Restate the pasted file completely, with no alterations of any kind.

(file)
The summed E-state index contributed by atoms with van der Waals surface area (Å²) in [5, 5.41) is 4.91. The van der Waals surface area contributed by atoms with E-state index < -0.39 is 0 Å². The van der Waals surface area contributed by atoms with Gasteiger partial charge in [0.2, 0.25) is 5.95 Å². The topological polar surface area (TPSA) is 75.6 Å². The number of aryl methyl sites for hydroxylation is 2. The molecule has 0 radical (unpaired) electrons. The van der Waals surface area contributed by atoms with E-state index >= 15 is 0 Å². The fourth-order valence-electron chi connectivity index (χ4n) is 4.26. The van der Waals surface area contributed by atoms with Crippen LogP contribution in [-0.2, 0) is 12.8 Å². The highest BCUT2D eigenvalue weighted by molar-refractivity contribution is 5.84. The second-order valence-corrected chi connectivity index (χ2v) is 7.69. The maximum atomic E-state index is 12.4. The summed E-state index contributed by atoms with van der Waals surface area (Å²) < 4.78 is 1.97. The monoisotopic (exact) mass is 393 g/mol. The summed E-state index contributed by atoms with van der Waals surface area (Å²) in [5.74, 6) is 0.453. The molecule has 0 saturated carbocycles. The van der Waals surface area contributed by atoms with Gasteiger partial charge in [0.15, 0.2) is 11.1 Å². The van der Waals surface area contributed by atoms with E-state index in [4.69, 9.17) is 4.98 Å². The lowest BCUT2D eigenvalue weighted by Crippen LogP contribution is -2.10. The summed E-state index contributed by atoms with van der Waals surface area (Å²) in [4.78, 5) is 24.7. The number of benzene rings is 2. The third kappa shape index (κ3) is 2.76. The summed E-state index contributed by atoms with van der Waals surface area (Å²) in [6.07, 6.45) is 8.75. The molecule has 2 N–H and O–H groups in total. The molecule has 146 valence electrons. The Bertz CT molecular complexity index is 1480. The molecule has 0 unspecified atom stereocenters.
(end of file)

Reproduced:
The summed E-state index contributed by atoms with van der Waals surface area (Å²) in [5, 5.41) is 4.91. The van der Waals surface area contributed by atoms with E-state index < -0.39 is 0 Å². The van der Waals surface area contributed by atoms with Gasteiger partial charge in [0.2, 0.25) is 5.95 Å². The topological polar surface area (TPSA) is 75.6 Å². The number of aryl methyl sites for hydroxylation is 2. The molecule has 0 radical (unpaired) electrons. The van der Waals surface area contributed by atoms with E-state index >= 15 is 0 Å². The fourth-order valence-electron chi connectivity index (χ4n) is 4.26. The van der Waals surface area contributed by atoms with Crippen LogP contribution in [-0.2, 0) is 12.8 Å². The highest BCUT2D eigenvalue weighted by molar-refractivity contribution is 5.84. The second-order valence-corrected chi connectivity index (χ2v) is 7.69. The maximum atomic E-state index is 12.4. The summed E-state index contributed by atoms with van der Waals surface area (Å²) < 4.78 is 1.97. The monoisotopic (exact) mass is 393 g/mol. The summed E-state index contributed by atoms with van der Waals surface area (Å²) in [5.74, 6) is 0.453. The molecule has 0 saturated carbocycles. The van der Waals surface area contributed by atoms with Gasteiger partial charge in [0.15, 0.2) is 11.1 Å². The van der Waals surface area contributed by atoms with E-state index in [4.69, 9.17) is 4.98 Å². The lowest BCUT2D eigenvalue weighted by Crippen LogP contribution is -2.10. The summed E-state index contributed by atoms with van der Waals surface area (Å²) in [4.78, 5) is 24.7. The number of benzene rings is 2. The third kappa shape index (κ3) is 2.76. The summed E-state index contributed by atoms with van der Waals surface area (Å²) in [6.07, 6.45) is 8.75. The molecule has 2 N–H and O–H groups in total. The molecule has 146 valence electrons. The Bertz CT molecular complexity index is 1480. The molecule has 0 unspecified atom stereocenters.